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Understanding Teachers of Heritage and Domestic Language Learners


Understanding Teachers of Heritage and Domestic Language Learners combines case-based learning with multimedia technology. It is organized around five conceptual strands: <br> Teachers as Learners of Languages <br> Beliefs about Language Learning <br> Challenges of Teaching LCTLs <br> Perception of Heritage and Domestic Students <br> Explorations <br><br> The resource provides a window into actual language classrooms, showcasing the complexities of addressing the needs of both heritage and domestic learners in the same language classroom.

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Corpus Tutorial


Using Authentic "Real Language" in Teaching and Learning, is CALPER's online tutorial, which guides users step-by-step through the basics of collecting and analyzing "real" language using corpus methods.

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Dynamic Assessment and the Problem of Validity in the L2 Classroom


CALPER Working Paper No. 10 <br> This paper begins with the premise that classroom-based assessment often carries high stakes for teachers and learners but that the important matter of validating these assessments has not been fully addressed in the literature. The author argues that the work of L.S. Vygotsky and his colleagues, through the dynamic model of assessment, offers a principled approach to integrating teaching and assessment as well as a theoretical framework for reflections on the validity of this activity.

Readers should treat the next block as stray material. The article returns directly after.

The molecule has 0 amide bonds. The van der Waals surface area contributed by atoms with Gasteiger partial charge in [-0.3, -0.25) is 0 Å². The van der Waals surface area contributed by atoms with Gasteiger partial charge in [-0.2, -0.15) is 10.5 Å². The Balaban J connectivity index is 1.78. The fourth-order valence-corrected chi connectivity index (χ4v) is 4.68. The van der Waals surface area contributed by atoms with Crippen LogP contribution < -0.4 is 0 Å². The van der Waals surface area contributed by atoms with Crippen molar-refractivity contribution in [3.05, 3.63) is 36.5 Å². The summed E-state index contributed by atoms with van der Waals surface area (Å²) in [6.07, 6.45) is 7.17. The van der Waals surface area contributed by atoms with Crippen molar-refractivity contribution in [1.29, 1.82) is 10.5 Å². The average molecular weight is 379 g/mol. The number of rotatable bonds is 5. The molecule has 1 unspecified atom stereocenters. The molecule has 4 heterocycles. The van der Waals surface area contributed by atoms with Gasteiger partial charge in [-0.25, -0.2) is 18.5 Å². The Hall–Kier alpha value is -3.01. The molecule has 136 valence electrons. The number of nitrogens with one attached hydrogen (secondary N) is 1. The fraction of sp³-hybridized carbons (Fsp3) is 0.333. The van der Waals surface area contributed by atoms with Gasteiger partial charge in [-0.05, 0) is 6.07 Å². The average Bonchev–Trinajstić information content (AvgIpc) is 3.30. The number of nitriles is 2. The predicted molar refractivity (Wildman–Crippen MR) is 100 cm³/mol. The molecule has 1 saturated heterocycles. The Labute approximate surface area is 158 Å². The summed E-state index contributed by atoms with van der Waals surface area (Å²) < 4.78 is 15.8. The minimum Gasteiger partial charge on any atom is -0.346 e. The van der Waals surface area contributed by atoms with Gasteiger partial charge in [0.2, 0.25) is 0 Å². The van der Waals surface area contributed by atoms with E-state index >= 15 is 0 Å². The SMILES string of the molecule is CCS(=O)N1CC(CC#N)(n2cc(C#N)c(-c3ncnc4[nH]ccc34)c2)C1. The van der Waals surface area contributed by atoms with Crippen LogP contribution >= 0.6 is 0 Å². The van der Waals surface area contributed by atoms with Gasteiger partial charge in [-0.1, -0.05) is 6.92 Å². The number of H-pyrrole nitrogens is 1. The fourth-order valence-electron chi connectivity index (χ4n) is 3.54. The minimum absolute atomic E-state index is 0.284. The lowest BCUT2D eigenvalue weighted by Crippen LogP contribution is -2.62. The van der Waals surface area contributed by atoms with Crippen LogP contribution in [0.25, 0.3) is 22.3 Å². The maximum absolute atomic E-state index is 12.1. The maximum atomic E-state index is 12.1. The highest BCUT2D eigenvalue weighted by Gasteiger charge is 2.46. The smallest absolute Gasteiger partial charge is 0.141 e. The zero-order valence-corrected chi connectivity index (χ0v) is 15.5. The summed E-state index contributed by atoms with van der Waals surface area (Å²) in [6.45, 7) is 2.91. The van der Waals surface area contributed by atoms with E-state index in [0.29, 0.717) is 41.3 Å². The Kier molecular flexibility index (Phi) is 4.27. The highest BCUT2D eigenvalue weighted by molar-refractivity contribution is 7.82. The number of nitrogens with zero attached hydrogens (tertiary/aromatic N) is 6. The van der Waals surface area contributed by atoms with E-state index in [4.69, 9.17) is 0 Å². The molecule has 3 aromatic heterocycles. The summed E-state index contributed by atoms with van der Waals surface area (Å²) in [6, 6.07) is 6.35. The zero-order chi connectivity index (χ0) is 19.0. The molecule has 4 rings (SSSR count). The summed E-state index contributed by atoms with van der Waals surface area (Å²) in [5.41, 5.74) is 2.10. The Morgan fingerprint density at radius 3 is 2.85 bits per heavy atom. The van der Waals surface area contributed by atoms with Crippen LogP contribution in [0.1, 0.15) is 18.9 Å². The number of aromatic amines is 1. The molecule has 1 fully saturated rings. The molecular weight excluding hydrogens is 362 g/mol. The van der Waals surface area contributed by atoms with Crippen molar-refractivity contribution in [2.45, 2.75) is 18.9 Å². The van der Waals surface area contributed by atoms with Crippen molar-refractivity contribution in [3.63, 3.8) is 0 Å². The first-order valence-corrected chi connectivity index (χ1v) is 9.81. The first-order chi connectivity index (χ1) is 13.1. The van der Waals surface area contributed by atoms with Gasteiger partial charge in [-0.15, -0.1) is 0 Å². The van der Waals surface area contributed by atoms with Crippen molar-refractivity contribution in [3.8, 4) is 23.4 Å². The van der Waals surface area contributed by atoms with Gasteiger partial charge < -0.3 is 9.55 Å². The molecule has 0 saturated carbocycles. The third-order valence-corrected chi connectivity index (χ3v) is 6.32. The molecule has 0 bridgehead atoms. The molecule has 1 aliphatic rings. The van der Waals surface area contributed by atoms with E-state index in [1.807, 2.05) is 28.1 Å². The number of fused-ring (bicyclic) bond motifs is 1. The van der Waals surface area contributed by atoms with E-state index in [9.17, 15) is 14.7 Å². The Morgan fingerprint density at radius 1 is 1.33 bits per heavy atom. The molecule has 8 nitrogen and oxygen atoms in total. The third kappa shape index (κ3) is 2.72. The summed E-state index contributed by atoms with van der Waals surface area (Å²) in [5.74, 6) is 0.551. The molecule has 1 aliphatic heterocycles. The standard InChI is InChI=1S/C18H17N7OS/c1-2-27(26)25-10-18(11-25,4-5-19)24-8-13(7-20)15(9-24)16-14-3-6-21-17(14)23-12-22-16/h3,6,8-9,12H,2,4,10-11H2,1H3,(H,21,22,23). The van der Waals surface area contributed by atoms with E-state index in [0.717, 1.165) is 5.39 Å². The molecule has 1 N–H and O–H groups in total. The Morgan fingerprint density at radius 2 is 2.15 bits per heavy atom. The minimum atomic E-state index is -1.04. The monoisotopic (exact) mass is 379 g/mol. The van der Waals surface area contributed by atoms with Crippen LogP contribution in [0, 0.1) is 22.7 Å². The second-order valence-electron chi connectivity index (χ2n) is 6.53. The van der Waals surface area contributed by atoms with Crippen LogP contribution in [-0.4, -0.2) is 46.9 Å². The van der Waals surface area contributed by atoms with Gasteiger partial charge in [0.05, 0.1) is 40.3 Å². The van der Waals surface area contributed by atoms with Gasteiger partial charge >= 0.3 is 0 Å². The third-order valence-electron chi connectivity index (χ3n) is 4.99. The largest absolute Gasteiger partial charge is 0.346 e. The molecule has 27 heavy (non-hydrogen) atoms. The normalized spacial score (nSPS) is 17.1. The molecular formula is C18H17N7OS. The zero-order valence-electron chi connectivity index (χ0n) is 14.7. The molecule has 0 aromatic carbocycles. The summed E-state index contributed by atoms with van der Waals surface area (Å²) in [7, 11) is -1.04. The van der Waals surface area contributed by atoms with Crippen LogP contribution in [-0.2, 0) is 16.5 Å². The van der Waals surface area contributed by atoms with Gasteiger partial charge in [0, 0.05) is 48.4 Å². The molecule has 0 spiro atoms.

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In 1990, the Department of Education established the first Language Resource Centers (LRCs) at U.S. universities in response to the growing national need for expertise and competence in foreign languages. Now, twenty-five years later, Title VI of the Higher Education Act supports sixteen LRCs, creating a national network of resources to promote and improve the teaching and learning of foreign languages.

LRCs create language learning and teaching materials, offer professional development opportunities for language instructors, and conduct and disseminate research on foreign language learning. All LRCs engage in efforts that enable U.S. citizens to better work, serve, and lead.

8 Areas of Focus

Each LRC has a unique story and mission, but all LRC work is organized around eight basic areas:
  • Research
  • Teaching materials
  • Digital tools and resources
  • Assessment
  • Professional development
  • Less commonly taught languages initiatives
  • K-12 initiatives
  • Outreach and dissemination

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You may also contact each LRC individually by locating their directory information in the Meet the LRCs menu.


The U.S. Department of Education Title VI provides funding for Language Resource Centers. The contents of this website do not necessarily represent the policy of the U.S. Department of Education nor imply endorsement by the federal government.
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